Seven years since the program was launched, Boeing’s newest, state-of-the-art airliner, featuring cutting-edge technology such as folding wingtips and the biggest turbine engine in the world, the Boeing 777X, finally embarked on its maiden flight, taking off for the first time on January 25, 2020. 

The first of four dedicated 777X-9 flight test aircraft, the WH001, took off from Paine Field (PAE) in Everett, Washington, United States. After a three hour, 51-minute flight over Washington state, it successfully landed at Seattle's Boeing Field.

Over the coming months, the test aircraft would be used in a series of tests both on the ground and in the air.  But prior to the resumption of testing, which is expected “in the coming days” according to the manufacturer, the aircraft would first undergo checks. 

Previously, the airliner was expected to have it’s first go for the skies in the middle of 2019, around the time of the Paris Air Show (June 17-23, 2019). However, problems in the development of the massive GE9X engine, purpose-designed for the new jet, pushed the schedule by several months. 

The engines were finally installed on the aircraft in December 2019. Boeing’s new wide-body airliner left the paint shop and was moved for primary flight control system testing on January 7, 2020. 

"Our Boeing team has taken the most successful twin-aisle jet of all time and made it even more efficient, more capable and more comfortable for all," said Stan Deal, president and CEO of Boeing Commercial Airplanes. "Today's safe first flight of the 777X is a tribute to the years of hard work and dedication from our teammates, our suppliers and our community partners in Washington state and across the globe."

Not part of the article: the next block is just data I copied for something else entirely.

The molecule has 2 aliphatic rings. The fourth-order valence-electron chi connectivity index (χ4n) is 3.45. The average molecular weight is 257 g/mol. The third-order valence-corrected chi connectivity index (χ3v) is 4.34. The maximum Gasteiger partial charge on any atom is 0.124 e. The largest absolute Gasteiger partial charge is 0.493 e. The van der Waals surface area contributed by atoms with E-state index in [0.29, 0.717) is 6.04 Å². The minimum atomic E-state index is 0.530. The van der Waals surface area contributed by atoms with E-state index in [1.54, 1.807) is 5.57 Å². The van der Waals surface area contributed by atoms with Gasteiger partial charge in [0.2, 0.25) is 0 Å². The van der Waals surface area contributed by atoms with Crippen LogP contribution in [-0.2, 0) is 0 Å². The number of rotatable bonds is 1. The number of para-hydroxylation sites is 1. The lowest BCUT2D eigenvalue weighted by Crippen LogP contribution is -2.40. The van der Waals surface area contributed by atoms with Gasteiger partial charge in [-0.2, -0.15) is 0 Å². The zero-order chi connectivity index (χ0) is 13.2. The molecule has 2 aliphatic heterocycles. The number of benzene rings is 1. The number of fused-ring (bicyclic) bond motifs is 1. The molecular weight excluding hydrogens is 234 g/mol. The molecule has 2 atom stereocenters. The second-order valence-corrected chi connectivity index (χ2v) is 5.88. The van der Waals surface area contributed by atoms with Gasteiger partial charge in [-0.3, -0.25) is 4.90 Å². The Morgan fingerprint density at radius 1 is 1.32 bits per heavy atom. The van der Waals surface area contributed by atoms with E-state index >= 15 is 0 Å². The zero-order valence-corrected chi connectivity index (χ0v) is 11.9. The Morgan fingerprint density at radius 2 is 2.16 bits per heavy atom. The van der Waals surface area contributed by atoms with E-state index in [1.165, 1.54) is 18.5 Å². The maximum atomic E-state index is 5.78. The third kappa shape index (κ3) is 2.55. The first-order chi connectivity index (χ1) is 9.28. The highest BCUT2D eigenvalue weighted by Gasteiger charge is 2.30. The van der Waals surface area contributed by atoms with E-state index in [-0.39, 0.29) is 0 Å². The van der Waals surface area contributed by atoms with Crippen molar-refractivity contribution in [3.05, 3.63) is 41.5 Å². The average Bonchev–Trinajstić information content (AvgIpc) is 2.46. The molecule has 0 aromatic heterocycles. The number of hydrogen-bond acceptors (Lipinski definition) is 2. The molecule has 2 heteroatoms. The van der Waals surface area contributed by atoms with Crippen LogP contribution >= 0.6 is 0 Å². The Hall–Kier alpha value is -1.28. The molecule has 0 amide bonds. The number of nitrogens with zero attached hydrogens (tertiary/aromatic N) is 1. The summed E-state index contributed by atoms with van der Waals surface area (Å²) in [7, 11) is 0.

What is all the fuss about? 

The Boeing 777X, which includes the 777-8 and 777-9 variants, is a successor to the manufacturer’s previous Triple Seven aircraft models. Once it debuts, the newest Triple Seven will be the largest plane Boeing ever built, powered by the biggest turbine engine in the world. The 777-9 variant is also going to be the first twin-engine jet to be able to carry more than 400 passengers. 

With a truly impressive 235 ft, 5 inches (71.8 m) extended wingspan (both 777-9 and 777-8 versions), the 777X is the first commercial aircraft to feature folding wing technology. The aircraft’s tips can be folded up to decrease the wingspan to  212 ft, 8 inches (64.8 m) when the aircraft is on the ground, thus allowing it to fit onto taxiways and into regular gates. Extended, the larger wingspan increases lift capacity and allows to maximize fuel efficiency, according to Boeing.

As no similar technology exists on a commercial aircraft, the Federal Aviation Administration (FAA) had to create airworthiness conditions from scratch. However, while folding wing technology is a novelty for commercial passenger aircraft, it already exists on military planes operating from aircraft carriers, such as the Boeing F/A-18E/F Super Hornet. 

GE Aviation, an operating unit of General Electric (GE), is building the GE9X exclusively for the latest version of Boeing’s long-haul wide-body 777 airliner. The engine is developed on the foundations of the GE90, which powers the earlier versions of Boeing 777. 

Launched in 2013, the GE9X engine will be the most fuel-efficient jet engine the company has ever produced on a per-pounds-of-thrust basis, according to GE. When it enters service with the 777X, power plant, which is roughly the size of a 737's fuselage, will be the largest commercial jet engine available.

The 777-9, which is the one that has just entered flight testing /entered the flight testing on January 25, is the larger of the two versions, seating up to 426 passengers in a typical two-class configuration. Its range is 7,285 nautical miles (13,500 km). Meanwhile, the smaller 777-8, could seat up to 384 passengers but has a longer range of 8,730 nautical miles (16,170 km). 

Boeing expects to deliver the first 777X in 2021.